03/20/2010 05:12 am ET Updated Nov 17, 2011

Power vs Force - A New Year's Lesson From Yoda

In the movie "The Empire Strikes Back," Luke has been given the assignment of moving a sinking airship out of the mud with his mind, and he's trying very hard, not being very successful until Yoda tells Luke: "No. Try not. Do. Or do not. There is no try." For a long time, I've grappled with the concept of not trying (which, I should say, is a concept much, much older than the Star Wars movies). How can you learn unless you begin, and how can you accomplish anything, unless you try first?

The answer came to me from the book Power vs. Force, by David R Hawkins, who writes: "Force is a movement. It goes from here to there against opposition. Power is still. It's a standing field that doesn't move...just like gravity."

In all spiritual traditions, which is where Yoda got his wisdom from, you learn how to center yourself, and it's when you are able to stay in that center, that magic occurs. Most of us live outside our center, trying too hard, and using an enormous amount of force, in order to realize our dreams. The result is often a mix between exhaustion and bitterness, because we end up depleted, still being far from where we wanted to be.

The reason we fail is because we've been acting outside our realm of influence. Say for example that I'm 'trying' to get more clients. I reach out, contacting people I know, who might give me an assignment, or who might contract me. I ask them for what I want, but there's still an insecurity in me. I am hoping to be approved of, wanting them to like me, and I really want someone to give me a break. Usually it ends badly. Maybe I can get a few clients from that approach, but it's not sustainable. I haven't offered myself, and I've tried to make the airship budge, by using force and by squinting my eyes. When I shift, and move inwards, centering my energy, offering something from within me, the dynamic shifts, and I both attract clients without effort, and retain those I already had.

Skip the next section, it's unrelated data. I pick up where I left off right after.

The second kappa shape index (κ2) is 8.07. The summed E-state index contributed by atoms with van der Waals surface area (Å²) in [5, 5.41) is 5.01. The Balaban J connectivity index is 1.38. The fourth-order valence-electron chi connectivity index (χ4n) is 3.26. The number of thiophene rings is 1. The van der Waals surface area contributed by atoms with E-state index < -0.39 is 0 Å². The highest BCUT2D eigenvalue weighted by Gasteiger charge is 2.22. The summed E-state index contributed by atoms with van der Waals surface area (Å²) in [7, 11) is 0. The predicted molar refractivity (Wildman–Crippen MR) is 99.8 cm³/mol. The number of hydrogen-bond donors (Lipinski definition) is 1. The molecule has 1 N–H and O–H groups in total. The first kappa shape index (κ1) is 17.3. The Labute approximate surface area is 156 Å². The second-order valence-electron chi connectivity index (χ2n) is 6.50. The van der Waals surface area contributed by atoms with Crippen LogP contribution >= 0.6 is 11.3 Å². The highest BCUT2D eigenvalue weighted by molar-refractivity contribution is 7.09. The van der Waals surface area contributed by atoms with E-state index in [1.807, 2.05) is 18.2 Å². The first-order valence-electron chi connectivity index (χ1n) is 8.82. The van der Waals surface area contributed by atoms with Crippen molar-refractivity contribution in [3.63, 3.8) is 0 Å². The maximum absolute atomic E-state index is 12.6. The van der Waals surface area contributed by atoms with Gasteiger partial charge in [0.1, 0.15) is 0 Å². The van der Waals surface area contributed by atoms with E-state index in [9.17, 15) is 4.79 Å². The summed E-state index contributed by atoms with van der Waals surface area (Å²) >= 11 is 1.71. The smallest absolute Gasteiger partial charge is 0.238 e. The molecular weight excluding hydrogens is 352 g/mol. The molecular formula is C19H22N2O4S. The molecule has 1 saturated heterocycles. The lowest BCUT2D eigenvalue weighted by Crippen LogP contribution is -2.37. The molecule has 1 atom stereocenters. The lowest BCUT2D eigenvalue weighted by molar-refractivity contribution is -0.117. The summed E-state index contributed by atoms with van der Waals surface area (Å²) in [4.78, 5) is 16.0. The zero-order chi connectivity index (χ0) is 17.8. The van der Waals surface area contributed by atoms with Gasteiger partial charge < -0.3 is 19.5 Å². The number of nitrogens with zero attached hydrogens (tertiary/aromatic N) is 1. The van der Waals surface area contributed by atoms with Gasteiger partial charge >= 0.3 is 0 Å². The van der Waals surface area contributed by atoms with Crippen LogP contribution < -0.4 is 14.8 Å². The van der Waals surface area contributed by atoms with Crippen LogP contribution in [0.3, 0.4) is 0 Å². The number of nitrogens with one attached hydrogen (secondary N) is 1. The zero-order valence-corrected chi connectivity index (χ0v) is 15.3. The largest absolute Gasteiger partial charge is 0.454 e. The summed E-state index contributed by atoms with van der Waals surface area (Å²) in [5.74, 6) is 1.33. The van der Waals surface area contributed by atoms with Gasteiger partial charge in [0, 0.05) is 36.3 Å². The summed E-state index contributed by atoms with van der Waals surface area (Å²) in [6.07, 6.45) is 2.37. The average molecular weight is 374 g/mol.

Another example of power vs. force is dating. Say that you've met someone whom you really are attracted to, and after a first date, you are anxiously waiting to hear back from him or her. The longer time elapses, the more you are trying, and the more energy you put into this person. Maybe you don't do it through calls or texts (you've learned how to not seem desperate), but you do it in your mind, willing the phone to ring, or translating the radio silence as a text that got lost in transmission. Just when you give up, surrender, and stop forcing the issue, the phone rings, or the client contacts me, or Luke can move the airship.

So true power is similar to surrender in its quality. Power is effortless, and it's about looking inwards, standing still, not trying, not forcing, and not needing, which is when, as Franz Kafka said, "The world will freely offer itself to you unmasked. It has no choice, it will roll in ecstasy at your feet."

For 2010, I've set the intention of being more centered (using yoga, meditation and other centering techniques), so I can accomplish more, without depleting myself. It's a daily exercise in mindfulness, with moments of connection, and hours without, but for each year, I'm able to stay still for a while longer.

Rome wasn't built in one day, and neither is our capacity to be present with ourselves, without running away. Ending with another quote from Yoda, I wish you a centered, surrendered and powerful year! "Go to the center of the gravity's pull, and find your planet you will."

By Lotta Alsen

Lotta Alsen empowers women to become leaders, change agents and successful entrepreneurs. She's launching the 100-day coaching program The Heroine's Journey February 15 based on the chakra system, teaching women how to make money and expand their business, while changing their world. Read more at